Today, a new multi-user materials science laboratory began its journey to the International Space Station, leaving NASA's Marshall Space Flight Center in Huntsville, Ala., for NASA's Kennedy Space Center, Fla., for final flight preparations.
The Materials Science Research Rack or MSRR will allow for study of a variety of materials - including metals, ceramics, semiconductor crystals and glasses - onboard the orbiting laboratory. It is scheduled to fly aboard space shuttle Atlantis on STS 128 planned for launch in July 2009. Upon arrival at the space station, the research rack will be housed in the U. S. Destiny Laboratory Module.
"Materials science is an integral part of development of new materials for our everyday life," said Alex Lehoczky, project scientist for MSRR at the Marshall Center. "The goal of studying materials processing in space is to develop a better understanding of the chemical and physical mechanisms involved. Then, with this knowledge, we can reliably predict conditions required on Earth to achieve improved materials."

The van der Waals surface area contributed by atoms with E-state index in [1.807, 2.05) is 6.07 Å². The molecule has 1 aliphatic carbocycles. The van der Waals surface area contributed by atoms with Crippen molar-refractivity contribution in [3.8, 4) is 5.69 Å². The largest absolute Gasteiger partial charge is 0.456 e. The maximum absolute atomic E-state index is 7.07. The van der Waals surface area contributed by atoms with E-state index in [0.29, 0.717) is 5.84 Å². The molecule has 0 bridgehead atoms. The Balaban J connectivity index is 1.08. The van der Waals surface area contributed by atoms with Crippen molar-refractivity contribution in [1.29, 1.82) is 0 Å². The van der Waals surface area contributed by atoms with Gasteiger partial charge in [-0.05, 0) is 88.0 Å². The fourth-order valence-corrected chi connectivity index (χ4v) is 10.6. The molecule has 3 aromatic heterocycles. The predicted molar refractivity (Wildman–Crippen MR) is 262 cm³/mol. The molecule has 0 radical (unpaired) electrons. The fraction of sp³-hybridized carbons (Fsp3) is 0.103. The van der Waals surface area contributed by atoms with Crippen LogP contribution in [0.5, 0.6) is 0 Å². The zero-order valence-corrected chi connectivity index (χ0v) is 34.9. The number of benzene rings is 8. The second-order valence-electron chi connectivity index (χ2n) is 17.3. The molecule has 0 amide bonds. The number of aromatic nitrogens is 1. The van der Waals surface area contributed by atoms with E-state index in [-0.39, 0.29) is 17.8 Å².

The research rack is a highly automated facility and contains two furnace inserts in which sample cartridges will be processed up to temperatures of 2500*F. Initially 13 sample cartridge assemblies will be processed, and each cartridge assembly contains experiment samples. The cartridges are placed one at a time into the furnace insert for processing. Once a cartridge is in place, the experiment can be run by automatic command or science can be conducted via telemetry commands from the ground. Processed samples will be returned to Earth as soon as possible for evaluation and comparison of their properties to samples similarly processed on the ground.
"Completing the Materials Science Research Rack brings us one step closer to making the International Space Station a robust orbiting laboratory," said Jimmie Johnson, Marshall Center project manager for MSRR.
The MSRR is about the size of a large refrigerator, measuring 6 feet high, 3